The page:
Fall 2017 Class Schedule
Class  Section #  Instructor  Time  Location 
English 84  6109  Sandor, Jane  T 10:15  11:20 a.m. T 11:30 a.m.  12:20 p.m. TH 10:15 a.m.  12:20 p.m. 
H 313 (Lab) H 202 (Lec) H 202 (Lec) 
English B  6155  Peppard, Bruce  M 10:15 a.m.  12:20 p.m. W 10:15 a.m.  12:20 p.m. 
H 303 (Lec) H 215 (Lab) 
English A  6237  Jalloh, Katrina  M 9:15  11:20 a.m. W 9:15  11:20 a.m. 
H 316 (Lec) H 316 (Lab) 
English 1A  6408  Page, Chris  T TH 10:15 a.m.  12:20 p.m.  ITEC 219 
Math 23  0262  Forbes, Junko  M W 1:00  3:05 p.m.  MBA 205 (Lec) 
Math 37  0310  Kjeseth, Lars  M W 2:00  3:50 p.m. T TH 2:00  4:20 p.m. 
MBA 320 (Lab) MBA 318 (Lec) 
Math 40  0362  Fanelli, Dominic  M W 1:00  3:05 p.m.  MBA 213 (Lec) 
Math 67  0414  Schwartz, Beth  M W 9:30  10:55 a.m. T TH 9:30  10:55 a.m. 
MBA 220 (Lab) MBA 317 (Lec) 
Math 150  0764  Bickford, Sue  MW 1:30  3:35 p.m.  MBA 309 (Lec) 
KEAS English Classes
English 84  Developmental Reading and Writing 
English B  Introduction to College Writing 

Sandor, Jane 
Peppard, Bruce 

This course introduces students to the processes of creating, developing, and revising paragraphs and short essays based on personal experiences, observations, and reactions to short reading selections. Students learn basic rules of grammar, mechanics, and usage. Students practice a variety of sentence types and paragraph structures. Students revise their writing with the assistance of weekly one–on–one tutorials. 
This course introduces students to the processes of creating, developing, and revising paragraphs and a short essay based on personal experiences, observations, and reactions to short reading selections. Students learn basic rules of grammar, mechanics, and usage. Students practice a variety of sentence types and paragraph structures. Students revise their writing with the assistance of weekly oneonone tutorials.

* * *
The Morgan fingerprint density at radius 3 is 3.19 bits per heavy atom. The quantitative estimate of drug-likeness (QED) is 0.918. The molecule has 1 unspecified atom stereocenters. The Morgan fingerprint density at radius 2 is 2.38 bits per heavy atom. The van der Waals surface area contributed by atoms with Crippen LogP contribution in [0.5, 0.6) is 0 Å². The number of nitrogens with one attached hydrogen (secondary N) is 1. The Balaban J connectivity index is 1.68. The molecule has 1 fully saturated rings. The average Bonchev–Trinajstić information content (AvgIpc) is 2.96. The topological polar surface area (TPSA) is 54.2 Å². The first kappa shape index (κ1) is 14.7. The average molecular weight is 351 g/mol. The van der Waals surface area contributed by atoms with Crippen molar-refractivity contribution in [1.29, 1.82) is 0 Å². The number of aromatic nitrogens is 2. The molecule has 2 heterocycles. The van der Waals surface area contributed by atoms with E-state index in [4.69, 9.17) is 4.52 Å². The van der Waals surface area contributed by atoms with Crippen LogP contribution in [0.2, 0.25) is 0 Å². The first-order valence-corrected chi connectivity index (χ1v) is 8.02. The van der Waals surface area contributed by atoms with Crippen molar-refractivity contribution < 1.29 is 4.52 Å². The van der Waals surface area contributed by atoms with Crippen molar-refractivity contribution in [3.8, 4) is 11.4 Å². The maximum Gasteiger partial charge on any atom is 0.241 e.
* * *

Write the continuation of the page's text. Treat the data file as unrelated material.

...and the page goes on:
English A  Writing the College Essay 
English 1A  Reading and Composition 

Jalloh, Katrina 
Page, Chris Section # 6408 Tueday and Thursday: 10:15 a.m.  12:20 p.m.  ITECH 219 

This course is designed to strengthen college–level writing skills. Students will read and analyze articles and essays and will practice writing coherent, well–developed expository essays. Students will revise their writing using peer review and weekly one–onone tutorials. Students will review functional grammar and sentence skills and be introduced to techniques of research and documentation. 
This course is designed to strengthen the students’ ability to read with understanding and discernment, to discuss assigned readings intelligently, and to write clearly. Emphasis will be placed on the ability to write an essay in which each paragraph relates to a controlling idea, has an introduction and conclusion, and contains primary and secondary support. Collegelevel reading material will be assigned to provide the stimulus for class discussion and writing assignments, including a required research paper. 
KEAS Math Classes
Math 23  PreAlgebra 
Math 37  Basic Accelerated Mathematics 

Forbes, Junko 
Kjeseth, Lars